Governor Dean also joined a panel with Janine Hicks, commissioner from the South African Commission for Gender Equality (CGE), and Professor Mmatsie Mooki, senior lecturer at UNISA College of Law, to discuss how and why parties should develop inclusive policies that reflect and promote the political voices of women and youth.
In another panel, Ambassador Nora Schimming-Chase, former Namibian ambassador to Germany, challenged participants to come up with new language that would help them work together, such as describing themselves as “governing and non-governing” parties rather than “ruling and opposition.”
On the same panel, Dr. Ozzonia Ojielo, regional cluster leader of the Governance and Peacebuilding group at the United Nations Development Programme, identified challenges and opportunities confronting political parties today. Among the major challenges are the lack of consultation with party members in policy formulation and the lack of representation of marginalized groups in the policy making process. Opportunities included the fact that the democratization process is still unfolding on the African continent and the marketplace of ideas is available to everyone because of the information and communication revolution.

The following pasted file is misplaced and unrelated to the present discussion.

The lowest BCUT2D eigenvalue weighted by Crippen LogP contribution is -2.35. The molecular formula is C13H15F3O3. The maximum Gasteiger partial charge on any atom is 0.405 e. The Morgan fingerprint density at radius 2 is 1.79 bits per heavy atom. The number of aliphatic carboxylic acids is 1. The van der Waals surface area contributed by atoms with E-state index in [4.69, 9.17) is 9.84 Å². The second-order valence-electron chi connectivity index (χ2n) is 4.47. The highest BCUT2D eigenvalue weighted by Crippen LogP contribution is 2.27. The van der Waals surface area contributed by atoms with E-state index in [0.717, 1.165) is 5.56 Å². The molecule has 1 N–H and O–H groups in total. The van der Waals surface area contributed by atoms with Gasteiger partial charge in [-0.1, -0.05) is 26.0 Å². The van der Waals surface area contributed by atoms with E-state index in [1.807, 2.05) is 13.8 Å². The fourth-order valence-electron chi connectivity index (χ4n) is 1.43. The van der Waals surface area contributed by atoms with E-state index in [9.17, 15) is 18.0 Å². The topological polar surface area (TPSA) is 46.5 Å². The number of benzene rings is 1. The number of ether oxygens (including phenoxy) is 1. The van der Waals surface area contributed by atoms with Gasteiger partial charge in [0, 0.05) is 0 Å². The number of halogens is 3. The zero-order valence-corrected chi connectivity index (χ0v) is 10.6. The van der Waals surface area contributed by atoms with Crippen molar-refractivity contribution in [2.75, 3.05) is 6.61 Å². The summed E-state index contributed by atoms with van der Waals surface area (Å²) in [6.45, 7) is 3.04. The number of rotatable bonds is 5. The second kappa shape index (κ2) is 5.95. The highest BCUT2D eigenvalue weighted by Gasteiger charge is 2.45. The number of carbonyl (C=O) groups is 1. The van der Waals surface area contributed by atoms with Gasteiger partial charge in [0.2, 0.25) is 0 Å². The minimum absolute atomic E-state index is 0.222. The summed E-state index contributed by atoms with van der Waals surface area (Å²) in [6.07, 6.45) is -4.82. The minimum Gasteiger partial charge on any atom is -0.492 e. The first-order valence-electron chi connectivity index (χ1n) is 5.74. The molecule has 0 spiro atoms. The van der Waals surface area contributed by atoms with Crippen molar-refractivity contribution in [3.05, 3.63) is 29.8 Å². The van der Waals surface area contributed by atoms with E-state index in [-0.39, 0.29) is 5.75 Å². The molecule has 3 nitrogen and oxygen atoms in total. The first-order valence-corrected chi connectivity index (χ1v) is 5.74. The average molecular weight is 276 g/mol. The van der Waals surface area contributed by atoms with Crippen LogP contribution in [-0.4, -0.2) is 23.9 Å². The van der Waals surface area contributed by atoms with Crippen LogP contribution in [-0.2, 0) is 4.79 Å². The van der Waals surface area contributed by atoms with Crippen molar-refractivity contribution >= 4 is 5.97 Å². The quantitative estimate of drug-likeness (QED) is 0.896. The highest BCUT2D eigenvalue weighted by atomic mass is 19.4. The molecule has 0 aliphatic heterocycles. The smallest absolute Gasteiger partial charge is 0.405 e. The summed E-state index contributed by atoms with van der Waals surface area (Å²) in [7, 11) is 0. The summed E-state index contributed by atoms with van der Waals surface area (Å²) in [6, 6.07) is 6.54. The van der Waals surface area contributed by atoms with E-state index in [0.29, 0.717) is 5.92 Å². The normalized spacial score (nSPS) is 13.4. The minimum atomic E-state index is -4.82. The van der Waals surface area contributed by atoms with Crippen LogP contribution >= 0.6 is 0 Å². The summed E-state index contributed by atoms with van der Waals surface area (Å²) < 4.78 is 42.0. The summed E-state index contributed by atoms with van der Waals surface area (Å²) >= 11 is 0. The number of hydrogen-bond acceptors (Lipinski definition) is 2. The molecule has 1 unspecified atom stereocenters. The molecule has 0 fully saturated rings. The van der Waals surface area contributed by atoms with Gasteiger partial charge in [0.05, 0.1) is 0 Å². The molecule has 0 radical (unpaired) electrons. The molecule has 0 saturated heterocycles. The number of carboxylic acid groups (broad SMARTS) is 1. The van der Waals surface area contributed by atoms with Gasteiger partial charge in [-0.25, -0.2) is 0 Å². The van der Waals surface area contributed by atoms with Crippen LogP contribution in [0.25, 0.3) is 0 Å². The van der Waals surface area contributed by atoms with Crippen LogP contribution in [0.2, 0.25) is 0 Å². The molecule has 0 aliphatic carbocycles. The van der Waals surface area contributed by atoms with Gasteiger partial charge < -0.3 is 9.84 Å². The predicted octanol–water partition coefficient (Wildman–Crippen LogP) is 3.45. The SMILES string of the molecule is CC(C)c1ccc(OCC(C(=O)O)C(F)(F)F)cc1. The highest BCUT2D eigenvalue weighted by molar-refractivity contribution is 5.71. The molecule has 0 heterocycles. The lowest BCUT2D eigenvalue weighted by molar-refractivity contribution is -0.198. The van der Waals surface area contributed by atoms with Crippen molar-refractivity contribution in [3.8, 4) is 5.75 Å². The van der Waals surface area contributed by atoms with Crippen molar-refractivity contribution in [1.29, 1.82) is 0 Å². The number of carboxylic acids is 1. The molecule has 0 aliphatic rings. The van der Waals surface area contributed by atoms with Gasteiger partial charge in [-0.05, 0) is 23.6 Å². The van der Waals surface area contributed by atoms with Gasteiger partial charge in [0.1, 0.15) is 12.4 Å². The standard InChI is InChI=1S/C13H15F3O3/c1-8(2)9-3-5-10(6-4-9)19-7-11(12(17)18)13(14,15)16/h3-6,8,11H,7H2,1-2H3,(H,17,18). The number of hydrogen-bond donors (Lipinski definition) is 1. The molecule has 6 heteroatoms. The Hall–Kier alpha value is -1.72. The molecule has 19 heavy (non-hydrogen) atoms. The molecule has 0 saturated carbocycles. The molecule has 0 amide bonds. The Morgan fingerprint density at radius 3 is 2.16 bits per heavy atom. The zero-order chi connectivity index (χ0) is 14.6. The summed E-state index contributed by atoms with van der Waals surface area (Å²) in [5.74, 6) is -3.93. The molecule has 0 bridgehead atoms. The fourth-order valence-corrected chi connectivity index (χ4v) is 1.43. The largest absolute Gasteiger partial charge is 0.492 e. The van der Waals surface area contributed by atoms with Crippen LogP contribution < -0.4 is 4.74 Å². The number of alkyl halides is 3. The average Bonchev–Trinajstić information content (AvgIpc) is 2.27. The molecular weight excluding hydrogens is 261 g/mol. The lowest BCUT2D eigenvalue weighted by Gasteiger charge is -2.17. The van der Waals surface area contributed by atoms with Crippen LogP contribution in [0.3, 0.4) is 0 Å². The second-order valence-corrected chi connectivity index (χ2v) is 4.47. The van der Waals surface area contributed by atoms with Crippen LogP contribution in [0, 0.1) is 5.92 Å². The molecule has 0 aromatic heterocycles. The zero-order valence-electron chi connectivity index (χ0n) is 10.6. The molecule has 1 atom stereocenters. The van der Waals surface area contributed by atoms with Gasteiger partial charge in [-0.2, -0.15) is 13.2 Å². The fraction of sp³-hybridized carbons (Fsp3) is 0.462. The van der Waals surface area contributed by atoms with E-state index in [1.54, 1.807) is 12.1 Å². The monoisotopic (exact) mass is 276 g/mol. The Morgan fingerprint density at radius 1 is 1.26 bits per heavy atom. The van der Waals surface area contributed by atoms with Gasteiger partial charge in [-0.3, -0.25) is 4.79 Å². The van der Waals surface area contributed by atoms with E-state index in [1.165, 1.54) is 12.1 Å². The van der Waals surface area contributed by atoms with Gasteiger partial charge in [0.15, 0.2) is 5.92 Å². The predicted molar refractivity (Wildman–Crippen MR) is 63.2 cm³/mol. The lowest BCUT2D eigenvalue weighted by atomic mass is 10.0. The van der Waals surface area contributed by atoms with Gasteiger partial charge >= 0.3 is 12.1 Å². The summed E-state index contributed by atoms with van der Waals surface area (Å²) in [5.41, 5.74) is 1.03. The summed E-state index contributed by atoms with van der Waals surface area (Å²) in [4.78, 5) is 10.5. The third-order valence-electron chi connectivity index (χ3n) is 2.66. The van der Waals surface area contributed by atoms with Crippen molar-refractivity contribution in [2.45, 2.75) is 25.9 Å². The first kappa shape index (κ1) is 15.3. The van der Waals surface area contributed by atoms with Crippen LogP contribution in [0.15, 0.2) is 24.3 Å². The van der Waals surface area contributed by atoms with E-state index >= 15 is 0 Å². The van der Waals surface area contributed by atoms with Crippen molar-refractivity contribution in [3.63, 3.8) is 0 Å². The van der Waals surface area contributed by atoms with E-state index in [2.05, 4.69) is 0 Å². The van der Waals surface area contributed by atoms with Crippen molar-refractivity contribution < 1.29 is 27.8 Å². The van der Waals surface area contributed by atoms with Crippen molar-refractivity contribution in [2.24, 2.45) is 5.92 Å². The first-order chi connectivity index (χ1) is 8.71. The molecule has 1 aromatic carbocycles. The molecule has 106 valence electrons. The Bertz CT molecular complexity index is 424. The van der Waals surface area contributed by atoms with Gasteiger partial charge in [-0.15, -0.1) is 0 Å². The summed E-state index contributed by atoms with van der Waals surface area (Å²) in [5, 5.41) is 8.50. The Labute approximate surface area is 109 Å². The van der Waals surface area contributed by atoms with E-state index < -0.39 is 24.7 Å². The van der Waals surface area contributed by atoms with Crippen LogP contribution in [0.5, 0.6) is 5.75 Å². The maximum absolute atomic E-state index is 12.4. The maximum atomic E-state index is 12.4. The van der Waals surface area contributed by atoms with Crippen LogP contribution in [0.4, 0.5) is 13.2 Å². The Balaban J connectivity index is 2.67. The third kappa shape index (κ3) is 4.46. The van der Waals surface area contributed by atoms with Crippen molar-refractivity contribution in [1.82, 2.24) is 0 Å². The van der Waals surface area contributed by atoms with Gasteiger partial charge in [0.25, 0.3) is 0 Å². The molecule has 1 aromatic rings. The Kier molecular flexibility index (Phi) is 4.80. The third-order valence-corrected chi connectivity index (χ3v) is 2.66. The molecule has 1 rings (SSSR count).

Traci Cook, senior advisor for NDI’s Southern and East Africa programs and an expert on public opinion research, led a discussion on how political parties can incorporate opinion research into policy development. “I appreciated the opportunity to take a step back and remember that you can’t use your guts in politics,” said Edith Zewelani Nawakwi, president of the Forum for Democracy and Development political party in Zambia. “You have to get the facts, you have to do focus groups, you have to try and get to a community, listen, feel and observe, and then from there, the citizens guide you on what they want.”